European Emission Regulations Killed the Ford Focus RS

Matt Posky
by Matt Posky
european emission regulations killed the ford focus rs

While Ford long ago put the kibosh on the Focus RS for this market, Europe planned on eventually bringing the blisteringly hot hatchback back from the grave. Unlike the United States, where the entire Focus line has been discontinued, European and Asian markets press onward with the car’s fourth generation. That model was originally presumed to include the performance-fixated RS variant; however, EU regulations have reportedly made that impossible.

The continent’s new CO2 emission mandates now require automakers to either meet a fleet-wide average of 95 grams of carbon dioxide per kilometre in 2021 or ready their accounts for sizable fines. With everything going on, Ford decided it wasn’t worth the trouble to try and make the model complaint. And yet the Focus RS isn’t some V8-powered monstrosity that’s single-handedly upping fuel prices. It uses the same, modestly sized 2.3-liter turbo found in many Ford products — just tuned for maximum output.

All evidence supported Ford keeping that unit for subsequent RS models. The manufacturer already had it in its roster, and ( minus a few head gasket issues) it performed rather well in the rally-bred hatchback — delivering 350 horsepower and 350 foot-pounds of torque in an AWD car weighing under 3,500 lbs.

It was later learned that its presumed successor was testing a hybrid powertrain (where the 2.3-liter turbo would spin the back wheels while a GKN-sourced electric motor would drive the front). With Ford understandably worried about emission quotas in the EU, it was expected that this would foreshadow the production version. Combined output was estimated to be somewhere around 400 hp, with emissions being no worse than RS models sold in 2018. Ford confirmed nothing; the automaker was rumored to have at least one other setup under consideration that flipped which axles were influenced by electricity/gasoline.

While we don’t know everything that setup entailed, we do know neither will reach fruition. According to French outlet Caradisiac, there will be no Focus RS at all. The outlet said Ford confirmed the program has been abandoned due to the region’s stringent emissions regulations. And that’s probably not the only factor.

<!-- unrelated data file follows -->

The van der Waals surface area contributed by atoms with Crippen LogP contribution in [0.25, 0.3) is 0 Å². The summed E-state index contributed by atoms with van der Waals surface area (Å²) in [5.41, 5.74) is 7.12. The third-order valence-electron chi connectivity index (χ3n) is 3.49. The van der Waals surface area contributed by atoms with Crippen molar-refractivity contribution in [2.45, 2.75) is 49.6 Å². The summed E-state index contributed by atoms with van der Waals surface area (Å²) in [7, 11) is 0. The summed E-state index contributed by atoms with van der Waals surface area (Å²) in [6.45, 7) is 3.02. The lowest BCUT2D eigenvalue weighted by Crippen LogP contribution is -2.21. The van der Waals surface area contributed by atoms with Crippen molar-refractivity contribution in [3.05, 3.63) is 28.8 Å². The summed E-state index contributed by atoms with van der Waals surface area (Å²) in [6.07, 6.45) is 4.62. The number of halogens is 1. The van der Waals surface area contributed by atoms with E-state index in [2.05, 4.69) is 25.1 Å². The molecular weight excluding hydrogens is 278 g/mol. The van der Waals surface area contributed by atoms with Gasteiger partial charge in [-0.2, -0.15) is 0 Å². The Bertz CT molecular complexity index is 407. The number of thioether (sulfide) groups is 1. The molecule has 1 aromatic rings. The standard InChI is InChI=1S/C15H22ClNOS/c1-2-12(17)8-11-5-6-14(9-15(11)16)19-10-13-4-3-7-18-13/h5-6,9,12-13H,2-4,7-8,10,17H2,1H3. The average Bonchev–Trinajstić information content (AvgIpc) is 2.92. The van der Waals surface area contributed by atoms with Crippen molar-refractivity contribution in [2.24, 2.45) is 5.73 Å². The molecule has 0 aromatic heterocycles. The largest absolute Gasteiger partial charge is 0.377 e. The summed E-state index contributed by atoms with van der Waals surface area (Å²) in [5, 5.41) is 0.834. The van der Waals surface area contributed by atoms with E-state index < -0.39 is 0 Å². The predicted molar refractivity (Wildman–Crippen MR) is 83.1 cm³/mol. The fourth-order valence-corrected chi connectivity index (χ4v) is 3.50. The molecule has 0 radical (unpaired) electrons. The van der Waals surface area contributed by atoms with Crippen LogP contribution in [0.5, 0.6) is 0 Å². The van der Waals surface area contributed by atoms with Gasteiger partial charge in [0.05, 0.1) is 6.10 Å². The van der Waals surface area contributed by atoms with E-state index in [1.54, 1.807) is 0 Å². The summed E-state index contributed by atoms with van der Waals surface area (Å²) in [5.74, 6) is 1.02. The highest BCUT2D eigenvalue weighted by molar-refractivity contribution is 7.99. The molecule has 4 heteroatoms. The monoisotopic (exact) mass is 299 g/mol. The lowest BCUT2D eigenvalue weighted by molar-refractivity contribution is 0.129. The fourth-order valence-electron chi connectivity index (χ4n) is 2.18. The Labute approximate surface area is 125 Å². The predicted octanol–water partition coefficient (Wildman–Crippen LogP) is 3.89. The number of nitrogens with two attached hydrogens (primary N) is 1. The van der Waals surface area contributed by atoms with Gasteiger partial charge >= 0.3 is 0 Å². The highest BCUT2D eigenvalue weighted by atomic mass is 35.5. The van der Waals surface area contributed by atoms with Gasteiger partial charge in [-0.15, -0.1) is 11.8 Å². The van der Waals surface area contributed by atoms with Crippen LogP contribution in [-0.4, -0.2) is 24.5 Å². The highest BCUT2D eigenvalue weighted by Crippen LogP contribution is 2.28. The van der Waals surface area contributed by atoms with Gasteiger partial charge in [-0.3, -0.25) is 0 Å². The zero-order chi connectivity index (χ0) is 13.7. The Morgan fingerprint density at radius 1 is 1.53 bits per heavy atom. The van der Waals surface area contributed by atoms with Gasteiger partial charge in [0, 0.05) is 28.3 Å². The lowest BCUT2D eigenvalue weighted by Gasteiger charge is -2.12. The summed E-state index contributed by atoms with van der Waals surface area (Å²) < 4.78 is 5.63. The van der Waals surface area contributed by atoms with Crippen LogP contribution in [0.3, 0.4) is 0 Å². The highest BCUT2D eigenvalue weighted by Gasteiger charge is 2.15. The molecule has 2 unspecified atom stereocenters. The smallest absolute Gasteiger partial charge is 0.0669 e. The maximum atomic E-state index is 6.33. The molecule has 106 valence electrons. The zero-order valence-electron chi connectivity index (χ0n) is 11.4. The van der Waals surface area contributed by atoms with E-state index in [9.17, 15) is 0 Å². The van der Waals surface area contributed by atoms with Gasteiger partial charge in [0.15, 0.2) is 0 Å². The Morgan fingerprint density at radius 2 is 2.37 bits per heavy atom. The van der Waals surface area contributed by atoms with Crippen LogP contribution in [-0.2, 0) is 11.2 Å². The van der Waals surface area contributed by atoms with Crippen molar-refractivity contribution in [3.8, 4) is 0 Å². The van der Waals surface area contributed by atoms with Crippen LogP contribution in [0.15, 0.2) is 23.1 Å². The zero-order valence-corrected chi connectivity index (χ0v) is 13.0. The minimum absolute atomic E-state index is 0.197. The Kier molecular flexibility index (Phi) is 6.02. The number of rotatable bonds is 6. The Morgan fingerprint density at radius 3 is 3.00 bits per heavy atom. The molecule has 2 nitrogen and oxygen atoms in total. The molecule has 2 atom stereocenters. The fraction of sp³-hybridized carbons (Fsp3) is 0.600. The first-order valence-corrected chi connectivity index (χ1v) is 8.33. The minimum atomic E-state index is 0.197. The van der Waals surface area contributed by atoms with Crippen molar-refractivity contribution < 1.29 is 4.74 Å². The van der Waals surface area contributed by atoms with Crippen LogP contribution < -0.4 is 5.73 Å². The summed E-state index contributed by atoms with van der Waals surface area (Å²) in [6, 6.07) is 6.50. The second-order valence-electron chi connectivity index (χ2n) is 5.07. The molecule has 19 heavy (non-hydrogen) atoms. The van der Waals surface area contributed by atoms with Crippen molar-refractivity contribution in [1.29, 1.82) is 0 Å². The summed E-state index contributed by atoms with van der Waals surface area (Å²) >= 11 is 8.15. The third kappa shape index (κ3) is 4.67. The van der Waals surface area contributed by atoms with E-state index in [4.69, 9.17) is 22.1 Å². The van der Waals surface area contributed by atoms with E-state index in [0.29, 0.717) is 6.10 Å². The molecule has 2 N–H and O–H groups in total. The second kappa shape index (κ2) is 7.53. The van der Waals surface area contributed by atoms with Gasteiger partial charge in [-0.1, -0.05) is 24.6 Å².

Ford undertook major restructuring efforts across Europe after profitability took a hit. Despite having a rather strong sales history in the EU, the continent hasn’t been nearly as good to the brand in recent years. Ford likely realized that adding a bunch of electronic components and secondary motor to the RS would increase its entry price to a point that would be unsustainable on a niche performance product. Meanwhile, the coronavirus hasn’t helped any automaker’s bottom line. It may have been the final nail in the car’s coffin.

[Image: Ford Motor Co.]

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  • Cprescott Cprescott on Apr 20, 2020

    Cue the arrogant Tesla fanbois who ignore how much CO2 is produced to mine the rare earth metals that made their luxury golf carts so wonderful.

    • Mcs Mcs on Apr 20, 2020

      Awww, did someone in a Tesla stiff you on a tip last time you worked the drive-thru?

  • Cognoscenti Cognoscenti on Apr 21, 2020

    I went to high school when 70's American musclecars were just becoming desirable again. This meant that no one really had a jalopy musclecar - but a few kids had something they tried to keep clean. Biggest collectible (today) from then? Probably the 1971 Mach 1 Mustang that one guy owned. Another friend had a '77 Dodge Charger with the 360 V8. It wasn't the "rich Corinthian leather" that Ricardo Montalbán offered up for the sister Coronado, but instead a wonderful two-tone black & gray houndstooth cloth. Unfortunately, the 727 Torqueflite and 360 made for a thirsty but not terribly fast combo.

  • Tassos While Acura was the first Japanese attempt to sell 'luxury' (or "premium") vehicles in the US market, and despite its original good success in the near-luxury segment with the Legend and the far smaller and less expensive Itegra (a glorified Civic), it later lost its momentum and offered a series of underwhelming vehicles. It sure is not a LUXURY maker, and as long as it offers FWD or AWD and NOT RWD vehicles, it will never be taken seriously as a serious sports cars maker. Infiniti is much worse, and if both of them go under, few will notice. Lexus was more successful, offering pimped up TOyotas for 10,000s more, but there is NO vehicle in their lineup, esp now that they scewed up the only serious entry (the LS), that I would care to consider. AND I say all this as a very satisfied owner of 5-speed Honda coupes and hatchbacks (a 1991 Civic hatch and a 1990 Accord Coupe).
  • Mike Beranek Yet another reason to accelerate the transition to electric vehicles charged with energy from wind & solar with modern, non-Monty Burns nuclear as a backup.
  • Tassos The cap the timid Western Europeans agreed to, a HIGH $60, which still lets Putin make a TON of billions of $, was way too HIGH. Ukraine correctly complained about this, it had asked for a $20 cap, I believe.
  • FreedMike "...I wouldn’t recommend holding your breath until fuel prices drop."Regular is $2.87 at my local gas station today. Considering that it was over four bucks this summer, I'd call that a drop. And it happened with the war still going on, the GOP not taking over Congress, Dark Brandon in the White House, and the Theoretical Keystone Pipeline still being canned. Imagine that. And I wonder if poor Slavuta has broken out the "will rap for food" sign yet.
  • THX1136 I would imagine the caps will have minimal impact. Putin is going to do what he wants to do regardless of how the citizens of his country fare.